Ethereum Classic Agharta hard-fork proposal proceeds to Last Call

Stevan Lohja
Oct 30 · 3 min read

On October 24, 2019, ETC core developers and participating ecosystem stakeholders agreed upon the scope and timing of the Agharta hard-fork proposal. The Agharta hard-fork will be inclusive of the Ethereum Constantinople features making Ethereum Classic fully compatible with Ethereum.

Scope and Timeline

The scope of Agharta will only include the Ethereum Constantinople features. Features out of the scope of Constantinople would not be included but may be considered in proceeding upgrades. This scope of work will allow a timely and safe schedule to test and execute Agharta.

Multi-Geth, Parity, and Geth Classic client teams are confirmed to participate and support Agharta.

The agreed Testnet and Mainnet schedule is as follows

  • Morden Testnet, Block 5_000_381, about Nov/13th, 2019
  • Mordor Testnet, Block 301_243 about Nov 20th, 2019
  • Kotti Testnet, Block 1_705_549 about Dec/11th, 2019
  • Classic Mainnet, Block TBD about Jan/15th, 2020

These are estimated dates and specific mainnet block numbers are to be announced shortly.

Agharta Features

Agharta will include:

  • EIP 145 (Bitwise shifting instructions)

EVM is lacking bitwise shifting operators, but supports other logical and arithmetic operators. Shift operations can be implemented via arithmetic operators, but that has a higher cost and requires more processing time from the host. Implementing SHL and SHR using arithmetic cost each 35 gas, while the proposed instructions take 3 gas.

Allows interactions to (actually or counterfactually in channels) be made with addresses that do not exist yet on-chain but can be relied on to only possibly eventually contain code that has been created by a particular piece of init code. Important for state-channel use cases that involve counterfactual interactions with contracts.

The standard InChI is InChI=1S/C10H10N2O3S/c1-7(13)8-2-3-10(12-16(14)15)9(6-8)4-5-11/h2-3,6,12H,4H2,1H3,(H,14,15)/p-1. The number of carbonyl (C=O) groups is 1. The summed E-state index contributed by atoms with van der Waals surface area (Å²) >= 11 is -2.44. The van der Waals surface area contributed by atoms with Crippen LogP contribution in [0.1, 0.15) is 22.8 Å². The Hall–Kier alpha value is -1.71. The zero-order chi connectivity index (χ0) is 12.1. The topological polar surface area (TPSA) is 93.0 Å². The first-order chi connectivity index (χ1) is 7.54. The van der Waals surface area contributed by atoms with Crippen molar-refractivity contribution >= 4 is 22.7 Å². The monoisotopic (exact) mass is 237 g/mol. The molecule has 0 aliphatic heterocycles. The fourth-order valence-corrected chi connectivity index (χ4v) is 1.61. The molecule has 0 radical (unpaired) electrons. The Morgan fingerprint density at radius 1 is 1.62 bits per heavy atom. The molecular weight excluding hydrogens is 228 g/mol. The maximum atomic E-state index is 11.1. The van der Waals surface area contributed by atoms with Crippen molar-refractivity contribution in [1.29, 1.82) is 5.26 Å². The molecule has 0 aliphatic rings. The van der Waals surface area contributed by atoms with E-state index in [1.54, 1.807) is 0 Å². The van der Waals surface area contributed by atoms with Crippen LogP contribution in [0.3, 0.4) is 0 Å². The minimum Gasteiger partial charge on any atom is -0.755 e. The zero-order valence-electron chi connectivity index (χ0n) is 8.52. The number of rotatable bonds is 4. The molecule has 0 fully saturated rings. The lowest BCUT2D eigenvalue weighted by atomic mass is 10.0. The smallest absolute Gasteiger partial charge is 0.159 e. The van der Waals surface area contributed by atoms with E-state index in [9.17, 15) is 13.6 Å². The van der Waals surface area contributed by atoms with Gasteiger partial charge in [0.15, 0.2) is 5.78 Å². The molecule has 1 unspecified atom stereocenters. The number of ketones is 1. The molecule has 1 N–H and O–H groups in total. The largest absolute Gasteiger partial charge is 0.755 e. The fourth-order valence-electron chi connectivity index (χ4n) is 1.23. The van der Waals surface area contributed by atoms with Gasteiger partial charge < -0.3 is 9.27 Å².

Many contracts need to perform checks on a contract’s bytecode, but do not necessarily need the bytecode itself. For instance, a contract may want to check if another contract’s bytecode is one of a set of permitted implementations, or it may perform analyses on code and whitelist any contract with matching bytecode if the analysis passes.

Collaboration and Beyond

ETC Labs is committed to the continued development and growth of the Ethereum Classic ecosystem. We’re very proud to partner and collaborate with Chainsafe, SecondState, Whiteblock, Gitcoin, BloqCloud, Swarm, and the broader community of contributors around the EthereumStack.

Ethereum Classic and Ethereum are cousin chains and collaborating around the time of the DAO fork was certainly not desirable. However, both ecosystems have evolved and matured with only variable differences in vision. Ethereum Classic and Ethereum are evolving from the same ancestry, and further technical compatibility will provide a stronger bridge to collaborate on shared infrastructure as well as maintain our unique differences. The recent Atlantis hard-fork was to increase ETH Compatability and Agharta will be the second half of that goal.


Stevan Lohja

Written by

Technology Coordinator at ETC Core. Previously Tech Writer at ETCDEV.



A leading Ethereum Classic core development team.

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